Install OS X 10.10 Yosemite

You can install OS X to a choice of media, such as USB drive, SD Card or an external hard drive connected via USB 2.0, USB 3.0, FireWire or Thunderbolt.

It is possible, theoretically, to run OS X from any of these different types of media though–practically speaking–it is probably best to choose USB 3.0 or Thunderbolt. This is down to the transfer speeds possible. With USB 2.0 the experience is quite slow.

You should also note that it is not normally possible to install a version of OS X prior to the version that originally shipped with the particular Mac that you are using.  For example, if the Mac originally shipped with OS X 10.8 Mountain Lion, then it is not normally possible to install OS X 10.7 Lion.

Whilst the OS X installers are much smaller, you will need to factor in approximately 10GB for the installed version of OS X. If you are using aUSB Flash Drive, or an SD Card, it will need to be 16GB or greater in capacity.

For the best possible experience, I’d recommend using this technique in the following circumstances:

  • Testing a later version of OS X to the one you are running on the Mac
  • Using USB 3.0 or Thunderbolt external drive, or
  • Using USB flash drive (16GB or greater)

I do not particuarly recommend using an SD Card or a USB 2.0 external drive.  They’ll work, but they are quite slow.

The process for installing OS X on an external volume is quite straight-forward. Essentially, it’s just the downloading of the particular OS X installer required, the correctly formatting of an external volume and the installation of OS X.

Connect an external drive
  • Connect an external drive to the Mac.  In this example the drive is a 1TB USB 3.0 external hard drive that is preformatted in the Microsoft File Allocation Table (FAT) format.
Partitioning, naming and formatting the external hard drive
  • Select the hard drive in the left hand pane, as shown, and click thePartition tab
  • Ensure that 1 Partition is selected int he Partition Layout field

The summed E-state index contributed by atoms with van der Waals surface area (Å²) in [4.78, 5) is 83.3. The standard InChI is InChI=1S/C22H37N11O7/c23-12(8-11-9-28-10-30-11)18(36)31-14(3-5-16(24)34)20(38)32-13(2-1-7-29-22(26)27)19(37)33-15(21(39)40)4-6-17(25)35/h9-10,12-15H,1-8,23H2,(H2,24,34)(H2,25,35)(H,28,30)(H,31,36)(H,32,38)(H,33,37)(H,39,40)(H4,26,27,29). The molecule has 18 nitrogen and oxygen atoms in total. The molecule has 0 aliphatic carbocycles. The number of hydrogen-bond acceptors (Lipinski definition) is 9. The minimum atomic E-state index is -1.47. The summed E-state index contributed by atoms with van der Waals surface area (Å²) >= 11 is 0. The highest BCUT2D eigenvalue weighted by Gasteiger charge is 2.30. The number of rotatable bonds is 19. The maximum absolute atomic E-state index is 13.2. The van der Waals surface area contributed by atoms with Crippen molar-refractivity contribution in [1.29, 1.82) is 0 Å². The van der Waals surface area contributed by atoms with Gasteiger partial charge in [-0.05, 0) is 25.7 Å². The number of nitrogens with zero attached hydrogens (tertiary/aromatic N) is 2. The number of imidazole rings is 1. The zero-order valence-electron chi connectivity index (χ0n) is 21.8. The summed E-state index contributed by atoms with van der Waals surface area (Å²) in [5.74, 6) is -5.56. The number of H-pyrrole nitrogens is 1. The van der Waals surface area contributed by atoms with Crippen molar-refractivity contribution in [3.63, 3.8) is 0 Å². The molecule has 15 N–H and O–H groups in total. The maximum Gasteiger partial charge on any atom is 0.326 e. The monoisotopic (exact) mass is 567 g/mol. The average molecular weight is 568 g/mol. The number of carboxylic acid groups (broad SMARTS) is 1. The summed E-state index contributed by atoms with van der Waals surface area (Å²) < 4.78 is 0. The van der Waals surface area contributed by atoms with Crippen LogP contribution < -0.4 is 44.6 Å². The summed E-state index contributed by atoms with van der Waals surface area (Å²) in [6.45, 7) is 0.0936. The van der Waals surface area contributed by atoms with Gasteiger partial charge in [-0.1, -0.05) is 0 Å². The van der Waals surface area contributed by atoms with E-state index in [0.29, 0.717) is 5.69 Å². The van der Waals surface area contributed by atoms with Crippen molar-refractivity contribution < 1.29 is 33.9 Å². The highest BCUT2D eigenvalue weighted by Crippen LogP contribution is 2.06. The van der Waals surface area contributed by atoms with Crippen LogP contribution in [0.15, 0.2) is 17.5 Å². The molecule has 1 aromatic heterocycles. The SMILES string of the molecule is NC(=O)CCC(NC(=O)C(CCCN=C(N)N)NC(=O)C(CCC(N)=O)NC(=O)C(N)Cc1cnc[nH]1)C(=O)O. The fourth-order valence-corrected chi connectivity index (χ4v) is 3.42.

• If you wish, name the drive in the Name field
  • Select the Options… button
Ensuring that the external drive is correctly formatted
  • Select GUID Partition Table to allow the external drive to be used as a startup volume with a Mac.
Confirming the partitioning, and formatting, of the external volume

Check the confirmation dialogue box and, if in agreement with the proposed action, click Partition to format the external volume.

Downloading an OS X installer from the Mac App Store

Open the Mac App Store application and navigate to the Purchasespane. Provided that you have previously purchased them, you should seeLion and/or Mountain Lion, though they may show as Installed.  Note, Yosemite is only available to registered Apple developers at the time or writing, so you’ll not see this option in the Mac App Store.

To download the installer, hold down the Option key and click thePurchases tab.  The button to the right of the app should change toInstall.

Use Spotlight to find OS X Installers that are already on the Mac

If that does not work, search for the installer on the Mac, as it may already have been downloaded.  Open Spotlight and type Install OS X to find the required installer.

This example shows how to install OS X 10.10 Yosemite, though the procedure remains the same for OS X 10.7 Lion, 10.8 Mountain Lion and 10.9 Mavericks.

Launch the OS X installer

Launch the OS X installer that was downloaded from Mac App Store. The installer is normally located in the Applications folder.

You may have found it, instead, using Spotlight.

Read the terms and conditions.  You’ll need to Agree to them in order to continue with the installation.

Click the button Show All Disks…

Be aware that only the hard drive in the Mac will be shown by default. Click the button that says Show All Disks… to reveal other volumes that are attached to the Mac.

Select the appropriate external volume onto which OS X is to be installed

Select the external volume to which you’d like to install the operating system.  In this example, I am installing OS X 10.10 Yosemite to the external volume Yosemite 1TB from a Mac that is running OS X 10.8 Mountain Lion.

Installing OS X to the external drive volume

A progress bar will indicate the status of the installation of the software to the external volume.

Click the Restart button to restart the Mac, or wait 30 seconds for a restart

The Mac will then count down from 30 seconds before restarting unless you click the Restart button within this timeframe.

The Mac will then restart

The Mac will then restart and finish the installation process on the external hard drive.

When the Mac restarts, it will reboot into the version of OS X that you’ve installed to the external volume.  In my example, it’s OS X 10.10 Yosemite.

When you boot the Mac, listen out for the startup chime.  Immediately after the chime sounds, press and hold down the Option key (sometimes marked Alt).

After a short time, you will be presented with a screen similar to the one shown above.  Use the left and right arrow keys to navigate to the external volume, in my example an external 1TB USB 3.0 drive, and pressEnter.

Navigating to Apple > System Preferences > Startup Disk